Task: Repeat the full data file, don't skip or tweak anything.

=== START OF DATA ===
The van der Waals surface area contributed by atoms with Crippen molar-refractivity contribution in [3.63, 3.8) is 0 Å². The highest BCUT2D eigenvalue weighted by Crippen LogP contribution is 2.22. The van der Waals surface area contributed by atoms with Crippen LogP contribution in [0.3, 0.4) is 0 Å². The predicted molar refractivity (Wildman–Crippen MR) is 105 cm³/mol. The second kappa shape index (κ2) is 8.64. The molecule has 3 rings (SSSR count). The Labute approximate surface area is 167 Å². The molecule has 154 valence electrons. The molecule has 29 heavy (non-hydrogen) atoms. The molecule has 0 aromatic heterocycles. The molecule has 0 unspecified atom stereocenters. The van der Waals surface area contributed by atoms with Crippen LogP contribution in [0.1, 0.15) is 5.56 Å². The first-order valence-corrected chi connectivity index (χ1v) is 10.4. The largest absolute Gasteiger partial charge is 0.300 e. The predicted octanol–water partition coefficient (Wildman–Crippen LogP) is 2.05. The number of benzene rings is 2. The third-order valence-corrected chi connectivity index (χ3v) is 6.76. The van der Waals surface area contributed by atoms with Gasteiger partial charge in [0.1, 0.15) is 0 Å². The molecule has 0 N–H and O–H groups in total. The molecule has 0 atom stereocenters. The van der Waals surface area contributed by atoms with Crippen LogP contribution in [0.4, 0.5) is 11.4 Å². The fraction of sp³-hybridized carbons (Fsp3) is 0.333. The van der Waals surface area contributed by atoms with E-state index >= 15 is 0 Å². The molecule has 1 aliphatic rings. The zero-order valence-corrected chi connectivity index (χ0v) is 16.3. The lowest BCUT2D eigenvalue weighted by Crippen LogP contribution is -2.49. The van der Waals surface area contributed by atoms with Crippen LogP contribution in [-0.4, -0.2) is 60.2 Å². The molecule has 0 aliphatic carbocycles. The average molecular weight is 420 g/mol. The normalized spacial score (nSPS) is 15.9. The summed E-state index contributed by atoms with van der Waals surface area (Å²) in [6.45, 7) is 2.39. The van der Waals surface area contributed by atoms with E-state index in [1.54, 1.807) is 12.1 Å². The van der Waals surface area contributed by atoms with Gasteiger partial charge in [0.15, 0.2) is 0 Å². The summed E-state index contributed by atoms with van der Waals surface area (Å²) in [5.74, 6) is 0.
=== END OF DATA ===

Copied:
The van der Waals surface area contributed by atoms with Crippen molar-refractivity contribution in [3.63, 3.8) is 0 Å². The highest BCUT2D eigenvalue weighted by Crippen LogP contribution is 2.22. The van der Waals surface area contributed by atoms with Crippen LogP contribution in [0.3, 0.4) is 0 Å². The predicted molar refractivity (Wildman–Crippen MR) is 105 cm³/mol. The second kappa shape index (κ2) is 8.64. The molecule has 3 rings (SSSR count). The Labute approximate surface area is 167 Å². The molecule has 154 valence electrons. The molecule has 29 heavy (non-hydrogen) atoms. The molecule has 0 aromatic heterocycles. The molecule has 0 unspecified atom stereocenters. The van der Waals surface area contributed by atoms with Crippen LogP contribution in [0.1, 0.15) is 5.56 Å². The first-order valence-corrected chi connectivity index (χ1v) is 10.4. The largest absolute Gasteiger partial charge is 0.300 e. The predicted octanol–water partition coefficient (Wildman–Crippen LogP) is 2.05. The number of benzene rings is 2. The third-order valence-corrected chi connectivity index (χ3v) is 6.76. The van der Waals surface area contributed by atoms with Gasteiger partial charge in [0.1, 0.15) is 0 Å². The molecule has 0 N–H and O–H groups in total. The molecule has 0 atom stereocenters. The van der Waals surface area contributed by atoms with Crippen LogP contribution in [0.4, 0.5) is 11.4 Å². The fraction of sp³-hybridized carbons (Fsp3) is 0.333. The van der Waals surface area contributed by atoms with E-state index >= 15 is 0 Å². The molecule has 1 aliphatic rings. The zero-order valence-corrected chi connectivity index (χ0v) is 16.3. The lowest BCUT2D eigenvalue weighted by Crippen LogP contribution is -2.49. The van der Waals surface area contributed by atoms with Crippen LogP contribution in [-0.4, -0.2) is 60.2 Å². The molecule has 0 aliphatic carbocycles. The average molecular weight is 420 g/mol. The normalized spacial score (nSPS) is 15.9. The summed E-state index contributed by atoms with van der Waals surface area (Å²) in [6.45, 7) is 2.39. The van der Waals surface area contributed by atoms with E-state index in [1.54, 1.807) is 12.1 Å². The van der Waals surface area contributed by atoms with Gasteiger partial charge in [0.15, 0.2) is 0 Å². The summed E-state index contributed by atoms with van der Waals surface area (Å²) in [5.74, 6) is 0.